In terms of numbers, the Internet of Things (IoT) is gaining momentum every day. Already, things connected to the Internet have surpassed the number of people connected to the Internet. Gartner estimates that the Internet of Things (IoT) will consist of 30 billion objects connected by 2020. When it comes to monetary numbers, it really signifies the huge potential that is estimated to bring over $2.3 trillion by 2025.
Experts envision over 90% of the things for everyday living inside our homes will be connected in the future, too. We are already living in a world attached to several smart things, such as mobile phones, smart watches, smart glasses, healthcare wearable devices, WiFi-enabled entertainment systems, ever-connected home security systems, sensor-based irrigation systems, smart meters, smart cutting boards, and even connected cars. In the future, connectivity will penetrate deeper into other objects that we interact with every day, such as can openers, pop cans, smart utensils, and smart pantries.
The overarching goal is to enhance the everyday experience through seamless connectivity that blends the physical and digital worlds with natural, smart interactions. The key challenge for manufacturers will be keeping that connectivity to a low cost.
A current debate in IoT is pushing the computing intelligence to the edge versus managing in the cloud. While “edge computing” offers benefits (such as cutting down the bandwidth by filtering the unwanted data from being sent via 3G), it poses a few challenges, too.
First, the cost of updating the computing software/firmware in the edge will be a factor, especially if the scale of the “things” is high. Secondly, there is a lot of flexibility in evolving the computing intelligence, if managed in the cloud. Lastly, all the potential use cases of the data read from the sensors and smart things are not known at the point of development.
Hence, most of the adopters have chosen to bring in as much data as possible from the smart things to the cloud and explore use cases as they evolve.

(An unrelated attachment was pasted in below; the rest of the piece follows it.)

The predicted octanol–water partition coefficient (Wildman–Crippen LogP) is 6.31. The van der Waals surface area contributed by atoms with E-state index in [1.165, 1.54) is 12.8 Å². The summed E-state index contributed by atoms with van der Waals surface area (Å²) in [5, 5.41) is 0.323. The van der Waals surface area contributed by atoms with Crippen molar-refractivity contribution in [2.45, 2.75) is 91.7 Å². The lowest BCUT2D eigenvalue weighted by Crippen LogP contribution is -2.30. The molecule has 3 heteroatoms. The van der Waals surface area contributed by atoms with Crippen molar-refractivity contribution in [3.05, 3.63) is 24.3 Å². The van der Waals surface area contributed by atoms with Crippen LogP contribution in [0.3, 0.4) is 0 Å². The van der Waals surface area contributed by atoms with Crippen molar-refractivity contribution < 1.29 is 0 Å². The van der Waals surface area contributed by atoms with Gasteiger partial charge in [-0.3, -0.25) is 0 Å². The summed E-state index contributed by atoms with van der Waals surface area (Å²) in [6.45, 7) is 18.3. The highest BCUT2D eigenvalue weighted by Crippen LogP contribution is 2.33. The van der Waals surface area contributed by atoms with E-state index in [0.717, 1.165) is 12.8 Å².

Enter Big Data
Millions of smart things across the world are pushing up the scale towards Big Data. To make the matter more interesting, the velocity of the incoming data poses challenges to process them in real time. A big use case for bringing connectivity in various verticals (healthcare, manufacturing, automobile) is to continuously improve the quality of the products and to know the usage and vital parameters read from products after they leave the factory.
In many cases, the direct ROI for bringing connectivity is often to apply the power of analytics on the pile of data acquired. Business Intelligence has been around for a long time and often it is confused with the business and data analytics.
Here’s a good view of the differences, according to Pat Roche, Vice President of Noetix Products: “Business Intelligence is needed to run the business while Business Analytics are needed to change the business.” The power of data analytics lies in the real-time analysis and being able to predict the outcome as opposed to monitoring KPIs and reporting the outcome aftermath. Forecasting and Predictive modeling are pivotal to business analytics.
One of the key steps towards embracing the Big Data for the enterprise is to lay down the data storage and analytics strategy. NoSQL, Real Time analytics and batch analytics are the cornerstones of Big Data. Big Data has become a crowded space in the last 2 to 3 years, but most of the players have converged in the approach of embracing Open Hadoop Distribution. Expectedly, most of the organizations try to avoid vendor lock-in and the choice has become easier with wide adoption of Hadoop.
The key foundation for an enterprise to embrace IoT is to have a business model, and data analytics plays a huge role. Hence, it is not a chicken-and-egg situation any more. If you want to be in the league of IoT, preparing the journey of transformation towards Big Data must begin today.